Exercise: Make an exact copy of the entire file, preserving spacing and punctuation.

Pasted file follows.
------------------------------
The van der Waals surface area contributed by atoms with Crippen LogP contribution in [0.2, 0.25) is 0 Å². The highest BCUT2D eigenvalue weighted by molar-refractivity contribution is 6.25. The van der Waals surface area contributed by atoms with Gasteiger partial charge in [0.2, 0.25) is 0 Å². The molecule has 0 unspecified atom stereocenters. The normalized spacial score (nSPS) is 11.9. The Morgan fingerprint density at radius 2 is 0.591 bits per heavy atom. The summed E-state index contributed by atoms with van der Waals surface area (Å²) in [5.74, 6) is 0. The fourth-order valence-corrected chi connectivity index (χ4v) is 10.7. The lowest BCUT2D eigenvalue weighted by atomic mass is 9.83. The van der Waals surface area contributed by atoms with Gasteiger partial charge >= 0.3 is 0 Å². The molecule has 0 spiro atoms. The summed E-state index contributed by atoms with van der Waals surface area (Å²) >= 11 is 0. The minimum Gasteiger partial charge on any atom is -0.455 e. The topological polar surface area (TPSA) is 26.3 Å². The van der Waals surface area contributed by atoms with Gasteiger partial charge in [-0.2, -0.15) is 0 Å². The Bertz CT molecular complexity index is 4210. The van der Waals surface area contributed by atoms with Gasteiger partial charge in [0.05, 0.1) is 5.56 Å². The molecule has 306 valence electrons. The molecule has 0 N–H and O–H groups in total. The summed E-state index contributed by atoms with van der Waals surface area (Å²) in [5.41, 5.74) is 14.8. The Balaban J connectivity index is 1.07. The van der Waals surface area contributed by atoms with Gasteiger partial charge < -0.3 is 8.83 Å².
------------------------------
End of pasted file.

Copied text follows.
The van der Waals surface area contributed by atoms with Crippen LogP contribution in [0.2, 0.25) is 0 Å². The highest BCUT2D eigenvalue weighted by molar-refractivity contribution is 6.25. The van der Waals surface area contributed by atoms with Gasteiger partial charge in [0.2, 0.25) is 0 Å². The molecule has 0 unspecified atom stereocenters. The normalized spacial score (nSPS) is 11.9. The Morgan fingerprint density at radius 2 is 0.591 bits per heavy atom. The summed E-state index contributed by atoms with van der Waals surface area (Å²) in [5.74, 6) is 0. The fourth-order valence-corrected chi connectivity index (χ4v) is 10.7. The lowest BCUT2D eigenvalue weighted by atomic mass is 9.83. The van der Waals surface area contributed by atoms with Gasteiger partial charge >= 0.3 is 0 Å². The molecule has 0 spiro atoms. The summed E-state index contributed by atoms with van der Waals surface area (Å²) >= 11 is 0. The minimum Gasteiger partial charge on any atom is -0.455 e. The topological polar surface area (TPSA) is 26.3 Å². The van der Waals surface area contributed by atoms with Gasteiger partial charge in [-0.2, -0.15) is 0 Å². The Bertz CT molecular complexity index is 4210. The van der Waals surface area contributed by atoms with Gasteiger partial charge in [0.05, 0.1) is 5.56 Å². The molecule has 306 valence electrons. The molecule has 0 N–H and O–H groups in total. The summed E-state index contributed by atoms with van der Waals surface area (Å²) in [5.41, 5.74) is 14.8. The Balaban J connectivity index is 1.07. The van der Waals surface area contributed by atoms with Gasteiger partial charge < -0.3 is 8.83 Å².